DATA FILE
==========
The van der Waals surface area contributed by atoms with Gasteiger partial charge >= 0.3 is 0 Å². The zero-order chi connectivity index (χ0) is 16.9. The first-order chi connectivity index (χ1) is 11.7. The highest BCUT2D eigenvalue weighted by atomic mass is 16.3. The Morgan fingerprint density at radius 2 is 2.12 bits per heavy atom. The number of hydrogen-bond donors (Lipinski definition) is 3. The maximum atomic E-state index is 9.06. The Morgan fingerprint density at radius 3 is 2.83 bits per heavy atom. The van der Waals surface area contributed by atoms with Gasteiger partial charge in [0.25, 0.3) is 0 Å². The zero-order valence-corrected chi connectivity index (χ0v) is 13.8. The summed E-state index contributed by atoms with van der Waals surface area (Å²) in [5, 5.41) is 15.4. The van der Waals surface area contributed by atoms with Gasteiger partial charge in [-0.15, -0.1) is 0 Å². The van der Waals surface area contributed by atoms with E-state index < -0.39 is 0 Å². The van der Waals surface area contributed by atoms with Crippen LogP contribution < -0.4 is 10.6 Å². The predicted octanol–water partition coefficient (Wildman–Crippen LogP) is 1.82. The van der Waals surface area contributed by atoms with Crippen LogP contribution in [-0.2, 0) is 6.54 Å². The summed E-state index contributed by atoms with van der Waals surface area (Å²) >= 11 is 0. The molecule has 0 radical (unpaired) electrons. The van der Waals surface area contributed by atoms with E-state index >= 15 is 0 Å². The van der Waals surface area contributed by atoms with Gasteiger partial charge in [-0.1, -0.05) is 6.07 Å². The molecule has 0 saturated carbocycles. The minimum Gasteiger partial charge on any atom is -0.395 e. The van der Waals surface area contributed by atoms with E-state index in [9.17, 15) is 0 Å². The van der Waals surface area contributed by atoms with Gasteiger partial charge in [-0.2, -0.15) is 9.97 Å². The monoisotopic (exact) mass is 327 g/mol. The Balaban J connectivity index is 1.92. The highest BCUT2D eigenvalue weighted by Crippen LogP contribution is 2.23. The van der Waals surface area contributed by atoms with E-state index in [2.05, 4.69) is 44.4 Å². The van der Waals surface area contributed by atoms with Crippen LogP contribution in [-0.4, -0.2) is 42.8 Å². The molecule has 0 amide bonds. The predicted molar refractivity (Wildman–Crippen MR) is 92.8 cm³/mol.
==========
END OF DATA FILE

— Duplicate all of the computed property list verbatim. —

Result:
The van der Waals surface area contributed by atoms with Gasteiger partial charge >= 0.3 is 0 Å². The zero-order chi connectivity index (χ0) is 16.9. The first-order chi connectivity index (χ1) is 11.7. The highest BCUT2D eigenvalue weighted by atomic mass is 16.3. The Morgan fingerprint density at radius 2 is 2.12 bits per heavy atom. The number of hydrogen-bond donors (Lipinski definition) is 3. The maximum atomic E-state index is 9.06. The Morgan fingerprint density at radius 3 is 2.83 bits per heavy atom. The van der Waals surface area contributed by atoms with Gasteiger partial charge in [0.25, 0.3) is 0 Å². The zero-order valence-corrected chi connectivity index (χ0v) is 13.8. The summed E-state index contributed by atoms with van der Waals surface area (Å²) in [5, 5.41) is 15.4. The van der Waals surface area contributed by atoms with Gasteiger partial charge in [-0.15, -0.1) is 0 Å². The van der Waals surface area contributed by atoms with E-state index < -0.39 is 0 Å². The van der Waals surface area contributed by atoms with Crippen LogP contribution < -0.4 is 10.6 Å². The predicted octanol–water partition coefficient (Wildman–Crippen LogP) is 1.82. The van der Waals surface area contributed by atoms with Crippen LogP contribution in [-0.2, 0) is 6.54 Å². The summed E-state index contributed by atoms with van der Waals surface area (Å²) >= 11 is 0. The molecule has 0 radical (unpaired) electrons. The van der Waals surface area contributed by atoms with E-state index >= 15 is 0 Å². The van der Waals surface area contributed by atoms with Gasteiger partial charge in [-0.1, -0.05) is 6.07 Å². The molecule has 0 saturated carbocycles. The minimum Gasteiger partial charge on any atom is -0.395 e. The van der Waals surface area contributed by atoms with E-state index in [9.17, 15) is 0 Å². The van der Waals surface area contributed by atoms with Gasteiger partial charge in [-0.2, -0.15) is 9.97 Å². The monoisotopic (exact) mass is 327 g/mol. The Balaban J connectivity index is 1.92. The highest BCUT2D eigenvalue weighted by Crippen LogP contribution is 2.23. The van der Waals surface area contributed by atoms with E-state index in [2.05, 4.69) is 44.4 Å². The van der Waals surface area contributed by atoms with Crippen LogP contribution in [-0.4, -0.2) is 42.8 Å². The molecule has 0 amide bonds. The predicted molar refractivity (Wildman–Crippen MR) is 92.8 cm³/mol.